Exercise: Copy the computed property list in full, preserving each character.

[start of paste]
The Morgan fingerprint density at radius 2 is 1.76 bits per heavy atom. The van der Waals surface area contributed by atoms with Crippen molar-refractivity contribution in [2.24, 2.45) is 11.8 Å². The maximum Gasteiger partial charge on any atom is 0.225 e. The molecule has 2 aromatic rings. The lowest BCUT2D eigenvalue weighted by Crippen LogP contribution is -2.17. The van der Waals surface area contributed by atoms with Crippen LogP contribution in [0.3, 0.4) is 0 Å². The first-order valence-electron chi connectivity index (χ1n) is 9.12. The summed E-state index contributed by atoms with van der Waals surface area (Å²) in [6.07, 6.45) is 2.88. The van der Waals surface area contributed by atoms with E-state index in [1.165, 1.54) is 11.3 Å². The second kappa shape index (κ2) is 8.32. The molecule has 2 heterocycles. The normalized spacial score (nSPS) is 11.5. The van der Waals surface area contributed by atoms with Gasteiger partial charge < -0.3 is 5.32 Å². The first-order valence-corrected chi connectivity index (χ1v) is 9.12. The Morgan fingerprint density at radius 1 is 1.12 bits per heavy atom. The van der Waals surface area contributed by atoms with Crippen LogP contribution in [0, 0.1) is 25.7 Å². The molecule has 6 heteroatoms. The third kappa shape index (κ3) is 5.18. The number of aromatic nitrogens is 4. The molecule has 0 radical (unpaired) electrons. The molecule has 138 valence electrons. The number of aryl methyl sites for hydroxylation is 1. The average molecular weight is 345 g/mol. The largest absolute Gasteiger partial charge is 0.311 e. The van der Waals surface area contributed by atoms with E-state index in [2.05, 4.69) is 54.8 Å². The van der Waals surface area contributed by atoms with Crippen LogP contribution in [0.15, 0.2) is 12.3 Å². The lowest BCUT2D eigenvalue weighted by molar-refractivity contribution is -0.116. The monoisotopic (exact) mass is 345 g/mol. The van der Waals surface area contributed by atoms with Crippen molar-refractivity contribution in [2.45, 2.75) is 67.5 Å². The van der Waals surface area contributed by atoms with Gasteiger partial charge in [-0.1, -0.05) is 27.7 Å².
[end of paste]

The Morgan fingerprint density at radius 2 is 1.76 bits per heavy atom. The van der Waals surface area contributed by atoms with Crippen molar-refractivity contribution in [2.24, 2.45) is 11.8 Å². The maximum Gasteiger partial charge on any atom is 0.225 e. The molecule has 2 aromatic rings. The lowest BCUT2D eigenvalue weighted by Crippen LogP contribution is -2.17. The van der Waals surface area contributed by atoms with Crippen LogP contribution in [0.3, 0.4) is 0 Å². The first-order valence-electron chi connectivity index (χ1n) is 9.12. The summed E-state index contributed by atoms with van der Waals surface area (Å²) in [6.07, 6.45) is 2.88. The van der Waals surface area contributed by atoms with E-state index in [1.165, 1.54) is 11.3 Å². The second kappa shape index (κ2) is 8.32. The molecule has 2 heterocycles. The normalized spacial score (nSPS) is 11.5. The van der Waals surface area contributed by atoms with Gasteiger partial charge < -0.3 is 5.32 Å². The first-order valence-corrected chi connectivity index (χ1v) is 9.12. The Morgan fingerprint density at radius 1 is 1.12 bits per heavy atom. The van der Waals surface area contributed by atoms with Crippen LogP contribution in [0, 0.1) is 25.7 Å². The molecule has 6 heteroatoms. The third kappa shape index (κ3) is 5.18. The number of aromatic nitrogens is 4. The molecule has 0 radical (unpaired) electrons. The molecule has 138 valence electrons. The number of aryl methyl sites for hydroxylation is 1. The average molecular weight is 345 g/mol. The largest absolute Gasteiger partial charge is 0.311 e. The van der Waals surface area contributed by atoms with E-state index in [2.05, 4.69) is 54.8 Å². The van der Waals surface area contributed by atoms with Crippen LogP contribution in [0.15, 0.2) is 12.3 Å². The lowest BCUT2D eigenvalue weighted by molar-refractivity contribution is -0.116. The monoisotopic (exact) mass is 345 g/mol. The van der Waals surface area contributed by atoms with Crippen molar-refractivity contribution in [2.45, 2.75) is 67.5 Å². The van der Waals surface area contributed by atoms with Gasteiger partial charge in [-0.1, -0.05) is 27.7 Å².